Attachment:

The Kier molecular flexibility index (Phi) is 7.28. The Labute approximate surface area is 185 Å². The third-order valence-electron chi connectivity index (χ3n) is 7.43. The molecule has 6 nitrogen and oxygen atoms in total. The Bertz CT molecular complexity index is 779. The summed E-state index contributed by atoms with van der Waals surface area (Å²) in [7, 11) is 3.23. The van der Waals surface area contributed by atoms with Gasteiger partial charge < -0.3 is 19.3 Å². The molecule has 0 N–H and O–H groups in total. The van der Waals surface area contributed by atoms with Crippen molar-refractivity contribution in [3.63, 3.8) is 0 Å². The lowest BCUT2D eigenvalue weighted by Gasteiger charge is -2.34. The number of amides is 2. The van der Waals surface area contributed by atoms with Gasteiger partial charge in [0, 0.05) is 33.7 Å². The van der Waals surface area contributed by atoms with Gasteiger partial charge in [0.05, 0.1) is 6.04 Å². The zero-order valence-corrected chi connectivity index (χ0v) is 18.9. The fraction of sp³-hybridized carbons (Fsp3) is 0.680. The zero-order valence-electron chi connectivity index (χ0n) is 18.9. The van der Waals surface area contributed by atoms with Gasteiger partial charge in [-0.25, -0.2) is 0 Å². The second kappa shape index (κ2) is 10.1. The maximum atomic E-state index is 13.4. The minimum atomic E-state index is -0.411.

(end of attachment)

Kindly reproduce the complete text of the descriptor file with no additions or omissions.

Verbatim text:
The Kier molecular flexibility index (Phi) is 7.28. The Labute approximate surface area is 185 Å². The third-order valence-electron chi connectivity index (χ3n) is 7.43. The molecule has 6 nitrogen and oxygen atoms in total. The Bertz CT molecular complexity index is 779. The summed E-state index contributed by atoms with van der Waals surface area (Å²) in [7, 11) is 3.23. The van der Waals surface area contributed by atoms with Gasteiger partial charge < -0.3 is 19.3 Å². The molecule has 0 N–H and O–H groups in total. The van der Waals surface area contributed by atoms with Crippen molar-refractivity contribution in [3.63, 3.8) is 0 Å². The lowest BCUT2D eigenvalue weighted by Gasteiger charge is -2.34. The number of amides is 2. The van der Waals surface area contributed by atoms with Gasteiger partial charge in [0, 0.05) is 33.7 Å². The van der Waals surface area contributed by atoms with Gasteiger partial charge in [0.05, 0.1) is 6.04 Å². The zero-order valence-corrected chi connectivity index (χ0v) is 18.9. The fraction of sp³-hybridized carbons (Fsp3) is 0.680. The zero-order valence-electron chi connectivity index (χ0n) is 18.9. The van der Waals surface area contributed by atoms with Gasteiger partial charge in [-0.25, -0.2) is 0 Å². The second kappa shape index (κ2) is 10.1. The maximum atomic E-state index is 13.4. The minimum atomic E-state index is -0.411.